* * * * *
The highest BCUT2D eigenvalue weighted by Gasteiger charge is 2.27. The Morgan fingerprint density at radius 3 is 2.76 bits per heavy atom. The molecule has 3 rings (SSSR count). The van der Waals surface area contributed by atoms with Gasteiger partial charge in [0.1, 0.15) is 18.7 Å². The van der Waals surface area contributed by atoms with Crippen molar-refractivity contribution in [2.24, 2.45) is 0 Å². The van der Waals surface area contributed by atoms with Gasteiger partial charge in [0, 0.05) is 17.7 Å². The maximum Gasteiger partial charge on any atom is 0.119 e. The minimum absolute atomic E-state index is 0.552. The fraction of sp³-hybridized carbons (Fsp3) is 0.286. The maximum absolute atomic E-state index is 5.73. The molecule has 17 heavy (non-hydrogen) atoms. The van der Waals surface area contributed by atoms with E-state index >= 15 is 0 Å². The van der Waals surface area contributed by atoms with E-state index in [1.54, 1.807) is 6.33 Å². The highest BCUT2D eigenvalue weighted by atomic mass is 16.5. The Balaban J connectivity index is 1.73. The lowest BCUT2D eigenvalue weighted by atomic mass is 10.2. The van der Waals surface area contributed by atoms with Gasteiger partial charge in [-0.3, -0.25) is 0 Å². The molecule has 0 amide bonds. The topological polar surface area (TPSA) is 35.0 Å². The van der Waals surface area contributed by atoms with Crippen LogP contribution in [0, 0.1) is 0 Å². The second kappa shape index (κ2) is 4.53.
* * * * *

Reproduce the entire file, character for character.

The highest BCUT2D eigenvalue weighted by Gasteiger charge is 2.27. The Morgan fingerprint density at radius 3 is 2.76 bits per heavy atom. The molecule has 3 rings (SSSR count). The van der Waals surface area contributed by atoms with Gasteiger partial charge in [0.1, 0.15) is 18.7 Å². The van der Waals surface area contributed by atoms with Crippen molar-refractivity contribution in [2.24, 2.45) is 0 Å². The van der Waals surface area contributed by atoms with Gasteiger partial charge in [0, 0.05) is 17.7 Å². The maximum Gasteiger partial charge on any atom is 0.119 e. The minimum absolute atomic E-state index is 0.552. The fraction of sp³-hybridized carbons (Fsp3) is 0.286. The maximum absolute atomic E-state index is 5.73. The molecule has 17 heavy (non-hydrogen) atoms. The van der Waals surface area contributed by atoms with E-state index >= 15 is 0 Å². The van der Waals surface area contributed by atoms with E-state index in [1.54, 1.807) is 6.33 Å². The highest BCUT2D eigenvalue weighted by atomic mass is 16.5. The Balaban J connectivity index is 1.73. The lowest BCUT2D eigenvalue weighted by atomic mass is 10.2. The van der Waals surface area contributed by atoms with Gasteiger partial charge in [-0.3, -0.25) is 0 Å². The molecule has 0 amide bonds. The topological polar surface area (TPSA) is 35.0 Å². The van der Waals surface area contributed by atoms with Crippen LogP contribution in [0, 0.1) is 0 Å². The second kappa shape index (κ2) is 4.53.